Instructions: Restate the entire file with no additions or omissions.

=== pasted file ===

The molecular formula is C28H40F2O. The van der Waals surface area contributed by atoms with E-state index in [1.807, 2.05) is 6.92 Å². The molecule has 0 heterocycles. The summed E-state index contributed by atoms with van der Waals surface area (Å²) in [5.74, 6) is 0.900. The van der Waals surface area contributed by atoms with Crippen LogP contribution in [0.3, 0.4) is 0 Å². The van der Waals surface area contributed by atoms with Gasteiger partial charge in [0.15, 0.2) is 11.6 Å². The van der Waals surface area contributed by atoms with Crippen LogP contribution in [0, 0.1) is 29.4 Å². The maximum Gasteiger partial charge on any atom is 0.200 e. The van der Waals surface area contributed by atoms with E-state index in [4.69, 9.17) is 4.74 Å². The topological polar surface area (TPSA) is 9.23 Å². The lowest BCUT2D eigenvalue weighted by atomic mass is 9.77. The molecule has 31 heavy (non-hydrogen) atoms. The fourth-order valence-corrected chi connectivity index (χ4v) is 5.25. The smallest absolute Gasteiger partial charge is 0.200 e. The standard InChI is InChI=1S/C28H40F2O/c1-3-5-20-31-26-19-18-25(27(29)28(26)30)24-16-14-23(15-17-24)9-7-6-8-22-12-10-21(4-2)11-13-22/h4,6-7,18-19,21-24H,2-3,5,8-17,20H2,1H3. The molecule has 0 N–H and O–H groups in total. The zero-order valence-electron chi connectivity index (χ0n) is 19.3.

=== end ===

The molecular formula is C28H40F2O. The van der Waals surface area contributed by atoms with E-state index in [1.807, 2.05) is 6.92 Å². The molecule has 0 heterocycles. The summed E-state index contributed by atoms with van der Waals surface area (Å²) in [5.74, 6) is 0.900. The van der Waals surface area contributed by atoms with Crippen LogP contribution in [0.3, 0.4) is 0 Å². The van der Waals surface area contributed by atoms with Gasteiger partial charge in [0.15, 0.2) is 11.6 Å². The van der Waals surface area contributed by atoms with Crippen LogP contribution in [0, 0.1) is 29.4 Å². The maximum Gasteiger partial charge on any atom is 0.200 e. The van der Waals surface area contributed by atoms with E-state index in [4.69, 9.17) is 4.74 Å². The topological polar surface area (TPSA) is 9.23 Å². The lowest BCUT2D eigenvalue weighted by atomic mass is 9.77. The molecule has 31 heavy (non-hydrogen) atoms. The fourth-order valence-corrected chi connectivity index (χ4v) is 5.25. The smallest absolute Gasteiger partial charge is 0.200 e. The standard InChI is InChI=1S/C28H40F2O/c1-3-5-20-31-26-19-18-25(27(29)28(26)30)24-16-14-23(15-17-24)9-7-6-8-22-12-10-21(4-2)11-13-22/h4,6-7,18-19,21-24H,2-3,5,8-17,20H2,1H3. The molecule has 0 N–H and O–H groups in total. The zero-order valence-electron chi connectivity index (χ0n) is 19.3.